Liturgy (2003): Music by Arvo Pärt (Fratres, for Violin, Strings, and Percussion), Choreography by Christopher Wheeldon, Costumes by Holly Hynes, Lighting by Mark Stanley, Violin Soloist: Kurt Nikkanen, Performed by Maria Kowroski and Jared Angle. Part’s composition is “inspired by the vision of a solemn procession of medieval monks…by candlelight…”. (NYCB Notes).

What a lovely experience to watch Maria Kowroski and Jared Angle together in this mesmerizing, magical, monumental work. In near darkness, as limbs glowed in golden hues (thanks to Mark Stanley's incredible lighting design), Ms. Kowroski and Mr. Angle brought the audience to lean forward, with the visible passion and concentration of Christopher Wheeldon's connected choreography, including staged distance and staged oneness. Arvo Pärt's score, skillfully conducted by Andrew Litton, was haunting and harrowing, and the near-religious symbolism pierced the collective soul. When Ms. Kowroski leaped into Mr. Angle’s arms, as he wound and twisted her long-limbed torso in varying dimensions, one could only respect this partnership. There were long moments of silence and long moments of violin solos (also skillfully presented by Kurt Nikkanen), and the total dramatic effect generated a desire for this work to never end.


American Rhapsody (2016): Music by George Gershwin, Choreography by Christopher Wheeldon, Scenic Design by Leslie Sardinias, Scenery supervised by Marc Stanley, Costumes by Janie Taylor, Lighting by Mark Stanley, Piano: Elaine Chelton, Performed by Lauren Lovette, Russell Janzen, Unity Phelan, Amar Ramasar, and the Company.

There is no music quite like George Gershwin’s Rhapsody in Blue, and the symphonic version, used in Wheeldon’s recently staged ballet, American Rhapsody, is incomparably magnetic. Elaine Chelton, at the piano, melodically nurtured that space in everyone’s heart that longs to revisit this musical masterpiece. Not only does City Ballet Orchestra expand this Gershwin masterpiece, but we are also dazzled by Leslie Sardinias’ spellbinding set in light and deep shades of blue, peach, and navy, with images of a full orange moon against the nighttime sky. Janie Taylor’s costumes are also in burnt orange, blue, and teal.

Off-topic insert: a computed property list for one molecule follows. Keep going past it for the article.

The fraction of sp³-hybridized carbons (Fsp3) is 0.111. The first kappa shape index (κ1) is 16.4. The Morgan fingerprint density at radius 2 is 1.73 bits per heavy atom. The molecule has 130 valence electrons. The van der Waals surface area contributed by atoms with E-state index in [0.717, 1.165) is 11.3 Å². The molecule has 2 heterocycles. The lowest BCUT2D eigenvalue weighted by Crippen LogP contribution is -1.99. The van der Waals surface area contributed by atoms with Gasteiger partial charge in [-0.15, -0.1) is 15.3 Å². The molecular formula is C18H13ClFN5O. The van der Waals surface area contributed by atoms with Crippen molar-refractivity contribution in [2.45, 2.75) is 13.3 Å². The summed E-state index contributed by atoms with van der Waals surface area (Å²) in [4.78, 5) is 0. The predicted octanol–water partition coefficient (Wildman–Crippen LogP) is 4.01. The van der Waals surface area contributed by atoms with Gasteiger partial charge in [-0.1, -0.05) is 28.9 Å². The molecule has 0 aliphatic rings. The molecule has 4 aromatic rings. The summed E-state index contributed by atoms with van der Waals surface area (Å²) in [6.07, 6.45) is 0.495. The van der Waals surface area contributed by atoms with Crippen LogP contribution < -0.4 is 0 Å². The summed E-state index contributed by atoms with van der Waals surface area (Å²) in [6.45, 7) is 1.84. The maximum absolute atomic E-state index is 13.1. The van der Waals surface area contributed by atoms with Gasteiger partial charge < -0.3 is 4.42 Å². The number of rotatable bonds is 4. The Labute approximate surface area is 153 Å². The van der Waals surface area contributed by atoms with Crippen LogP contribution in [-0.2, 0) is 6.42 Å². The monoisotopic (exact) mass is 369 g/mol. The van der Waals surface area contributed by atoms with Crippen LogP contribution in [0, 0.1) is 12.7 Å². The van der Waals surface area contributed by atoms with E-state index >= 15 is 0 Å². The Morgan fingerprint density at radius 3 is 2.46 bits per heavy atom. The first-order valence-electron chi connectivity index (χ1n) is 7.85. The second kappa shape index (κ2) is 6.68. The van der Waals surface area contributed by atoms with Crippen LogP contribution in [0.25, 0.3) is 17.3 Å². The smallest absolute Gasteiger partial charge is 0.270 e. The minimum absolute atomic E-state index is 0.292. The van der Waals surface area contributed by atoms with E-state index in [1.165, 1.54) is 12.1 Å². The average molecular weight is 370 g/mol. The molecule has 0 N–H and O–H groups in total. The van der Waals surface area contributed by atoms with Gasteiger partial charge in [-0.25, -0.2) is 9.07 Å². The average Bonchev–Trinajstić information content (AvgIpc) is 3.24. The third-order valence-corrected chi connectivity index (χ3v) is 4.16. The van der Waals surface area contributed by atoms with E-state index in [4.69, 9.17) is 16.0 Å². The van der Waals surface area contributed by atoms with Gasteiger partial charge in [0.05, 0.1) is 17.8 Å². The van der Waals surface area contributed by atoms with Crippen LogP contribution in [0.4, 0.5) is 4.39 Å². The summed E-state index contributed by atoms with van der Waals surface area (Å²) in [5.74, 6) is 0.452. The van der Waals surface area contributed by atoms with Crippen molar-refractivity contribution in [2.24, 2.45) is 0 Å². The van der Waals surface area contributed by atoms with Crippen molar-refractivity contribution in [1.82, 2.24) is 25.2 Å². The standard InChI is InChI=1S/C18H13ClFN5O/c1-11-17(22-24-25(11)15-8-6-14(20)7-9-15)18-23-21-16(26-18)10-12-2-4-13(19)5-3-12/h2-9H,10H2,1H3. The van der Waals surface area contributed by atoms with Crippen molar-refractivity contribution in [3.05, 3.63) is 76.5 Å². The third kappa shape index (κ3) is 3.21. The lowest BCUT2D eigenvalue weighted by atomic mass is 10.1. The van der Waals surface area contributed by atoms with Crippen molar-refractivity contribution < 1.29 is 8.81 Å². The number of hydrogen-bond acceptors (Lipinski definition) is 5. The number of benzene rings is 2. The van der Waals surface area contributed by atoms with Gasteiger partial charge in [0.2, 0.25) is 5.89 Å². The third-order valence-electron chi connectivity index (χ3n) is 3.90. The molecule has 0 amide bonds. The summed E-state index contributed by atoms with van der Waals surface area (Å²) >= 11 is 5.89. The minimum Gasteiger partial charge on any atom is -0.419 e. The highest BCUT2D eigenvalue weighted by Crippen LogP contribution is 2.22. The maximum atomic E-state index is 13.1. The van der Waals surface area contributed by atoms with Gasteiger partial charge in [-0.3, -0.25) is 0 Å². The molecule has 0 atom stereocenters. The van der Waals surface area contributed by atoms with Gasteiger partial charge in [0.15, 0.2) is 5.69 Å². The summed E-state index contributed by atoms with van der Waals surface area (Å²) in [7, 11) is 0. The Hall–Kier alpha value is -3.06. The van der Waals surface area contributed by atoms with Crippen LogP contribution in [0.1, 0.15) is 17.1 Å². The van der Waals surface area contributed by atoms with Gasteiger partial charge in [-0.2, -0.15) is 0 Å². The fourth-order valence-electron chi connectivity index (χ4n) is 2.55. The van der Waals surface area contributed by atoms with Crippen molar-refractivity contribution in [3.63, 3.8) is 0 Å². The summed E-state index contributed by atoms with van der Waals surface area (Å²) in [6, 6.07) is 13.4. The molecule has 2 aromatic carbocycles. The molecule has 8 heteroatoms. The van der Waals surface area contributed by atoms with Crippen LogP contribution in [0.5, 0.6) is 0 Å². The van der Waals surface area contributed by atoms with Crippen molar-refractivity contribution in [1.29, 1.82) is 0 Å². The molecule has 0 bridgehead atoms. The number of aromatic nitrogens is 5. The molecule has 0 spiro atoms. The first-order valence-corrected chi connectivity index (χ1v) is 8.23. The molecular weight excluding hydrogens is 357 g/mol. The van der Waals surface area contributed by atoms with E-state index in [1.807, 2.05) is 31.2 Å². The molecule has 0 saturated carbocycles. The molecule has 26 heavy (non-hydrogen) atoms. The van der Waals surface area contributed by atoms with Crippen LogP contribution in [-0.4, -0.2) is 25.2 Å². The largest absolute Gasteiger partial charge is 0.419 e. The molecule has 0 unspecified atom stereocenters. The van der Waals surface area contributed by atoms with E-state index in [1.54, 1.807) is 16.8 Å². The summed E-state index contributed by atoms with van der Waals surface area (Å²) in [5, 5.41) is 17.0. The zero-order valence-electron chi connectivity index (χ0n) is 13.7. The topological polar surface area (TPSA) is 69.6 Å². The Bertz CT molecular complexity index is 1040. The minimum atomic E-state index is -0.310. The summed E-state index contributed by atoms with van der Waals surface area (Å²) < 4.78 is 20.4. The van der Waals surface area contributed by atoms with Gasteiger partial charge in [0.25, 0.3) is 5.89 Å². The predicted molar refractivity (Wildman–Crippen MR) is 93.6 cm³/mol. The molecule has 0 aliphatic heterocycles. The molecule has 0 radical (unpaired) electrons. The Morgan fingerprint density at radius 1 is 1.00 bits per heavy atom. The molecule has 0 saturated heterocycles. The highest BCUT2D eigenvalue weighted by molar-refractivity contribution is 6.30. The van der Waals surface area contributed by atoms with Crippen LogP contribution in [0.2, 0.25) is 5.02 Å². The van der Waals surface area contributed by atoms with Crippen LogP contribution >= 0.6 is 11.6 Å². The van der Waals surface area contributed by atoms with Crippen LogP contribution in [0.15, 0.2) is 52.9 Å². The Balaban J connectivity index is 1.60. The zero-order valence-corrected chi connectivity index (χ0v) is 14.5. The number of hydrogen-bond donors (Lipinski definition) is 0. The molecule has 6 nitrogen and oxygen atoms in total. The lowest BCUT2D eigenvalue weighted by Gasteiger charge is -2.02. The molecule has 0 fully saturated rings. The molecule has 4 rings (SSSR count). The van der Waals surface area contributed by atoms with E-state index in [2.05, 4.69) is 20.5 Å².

Lauren Lovette dances with her offstage partner, Russell Janzen. Tonight, this duo exuded musicality and energy in their Pas de Deux. In fact, this segment of Wheeldon’s new ballet is worthy of Galas and special events. The other lead couple, Amar Ramasar and Unity Phelan, is in the exact same costumes as Ms. Lovette and Mr. Janzen, featured in teal, only the Ramasar-Phelan duo is featured in blood orange. The choreography, as well, overlaps that of the other lead duo. A sizeable Corps ensemble, eight men and eight women, is infused with the rhythms and jazz of this remarkable brassy, New York musicality. Each instrumental phrase is expanded in lifts, spins, and geometric shapes. I look forward to revisiting American Rhapsody again soon.

For more information, contact Dr. Roberta E. Zlokower at zlokower@bestweb.net